Is there anything else you would like to say about your work?
Jaya: Yes. 12 is a conversation about climate anxiety and the lack of action from governments and corporations everywhere.
Sophie: But we don’t want to rant. We want theatre to send a wake-up call to all of us, including us actors. Yes, we’re doing what we can, but is it enough? And if it isn’t, what else should we do?
Kaatje: We created 12 out of our fears regarding climate change and the role that it plays in our futures. You know, I always wondered how theatre groups could tour plays for years and never get bored of them or the roles they played. After performing 12 for as long as I have [8 months], I see that it’s constantly changing, improving, and updating with current events. It’s never the same thing. It’s taken so much effort from all of us to become what it is today. I am very proud of it.
Olivia: Our planet is dying, and it’s terrifying to me. It’s easy to get swept up in the panic, but it’s also easy to ignore the problem. We need an answer to our question, a solution to our problem. We want to act, do you?
In March, you were told that you couldn’t perform live anymore due to the global pandemic. What did that mean to you?
Sebastien: The pandemic came at a time when we were productive. We had a lot of shows on our schedule and were rehearsing every weekend. After CID shut us down, we stopped. Then we had the idea to continue spreading our message through a screen. But we didn’t feel the internet was the right medium for 12. In the live show, we use a lot of movement; we have human pyramids and we make formations with our bodies. This is necessary, it adds something to the story. Would the audience react the same watching us on a screen? Probably not.
Paige: We knew an online version of 12 wouldn’t be the same. It wouldn’t have the same impact. Stuck inside little Zoom boxes, unable to move around or even see the people watching us? We lost the connection with each other and the audience. We needed to look them in the eye and ask why they leave the burden of climate change to us. On top of that, even though we actors were together online, it felt like we weren’t together in the same space. Theatre on a screen can be great, but not for 12.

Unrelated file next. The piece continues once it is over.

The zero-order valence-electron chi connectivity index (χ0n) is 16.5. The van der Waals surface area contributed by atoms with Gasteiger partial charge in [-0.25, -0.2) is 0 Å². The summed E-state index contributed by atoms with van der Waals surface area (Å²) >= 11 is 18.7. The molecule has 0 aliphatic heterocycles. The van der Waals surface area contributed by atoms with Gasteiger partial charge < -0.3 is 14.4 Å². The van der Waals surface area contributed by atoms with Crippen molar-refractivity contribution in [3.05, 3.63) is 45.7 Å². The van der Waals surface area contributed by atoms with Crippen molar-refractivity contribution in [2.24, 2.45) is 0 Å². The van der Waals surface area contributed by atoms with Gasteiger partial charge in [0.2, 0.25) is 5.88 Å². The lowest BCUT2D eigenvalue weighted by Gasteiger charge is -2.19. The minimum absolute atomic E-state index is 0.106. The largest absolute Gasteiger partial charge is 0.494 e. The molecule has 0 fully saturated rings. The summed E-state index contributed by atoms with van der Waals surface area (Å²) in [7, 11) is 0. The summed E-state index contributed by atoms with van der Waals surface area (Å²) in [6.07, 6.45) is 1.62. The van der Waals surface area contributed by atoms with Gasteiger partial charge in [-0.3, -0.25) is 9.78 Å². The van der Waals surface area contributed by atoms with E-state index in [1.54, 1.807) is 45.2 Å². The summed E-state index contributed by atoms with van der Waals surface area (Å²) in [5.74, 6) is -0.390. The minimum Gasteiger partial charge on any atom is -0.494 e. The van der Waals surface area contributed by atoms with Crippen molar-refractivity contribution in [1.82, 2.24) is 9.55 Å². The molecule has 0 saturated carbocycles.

Anna: Theatre is about sharing art live. And 12 is about sharing our perspectives about the climate crisis through theatre. We weren’t sure what to do. How can we share when we can’t be within two meters of each other or have an audience in front of us? It was disappointing and still is. But I’m definitely grateful that we brainstormed and created the digital project While We Wait. It’s a new way to share our experience and still ask questions while living during COVID. But it’s absolutely not as thrilling as being in the same room with an audience.
Natasha: Digital theatre is very different… We recorded some scenes together on Zoom and others by ourselves around our house. It was odd reacting to others’ boxes after repeating a line instead of just looking directly at the actor or audience!
Sebastien: COVID is a weird thing. I think it might be interesting to address performing 12 with a post-COVID audience. We didn’t know this was coming so we haven’t had time to write about it yet. I think that’s what we should do next.
What’s your biggest climate change concern these days?
Quinn: I’m scared that humans are going to cause more animal species to go extinct – maybe even some that haven’t been discovered yet. Also, humans are going to completely eradicate forests and jungles and those are very, very important for life. What we’re doing right now is exactly what we’re not supposed to do!
Anna: One of my biggest concerns is the animal agriculture industry (e.g., factory farming). Animal agriculture causes more greenhouse gas emissions than all forms of transportation added together… yet diet is something that many people (capable of eating sustainably/plant based) aren’t willing to change.
Ethan: I’m worried about the next generation of humans. If we don’t fix what we’re doing now, me or you might not feel all the effects, but the next generation will have to go through the horrors of climate change. They will go through seeing entire cities go underwater, entire species of animals go extinct. They won’t see what life could have been. They will see the downfall of humanity, and that it’s our fault.
Quinn: So many are clueless about what’s going on in the world! Climate change is a real thing, it’s not something to make jokes about.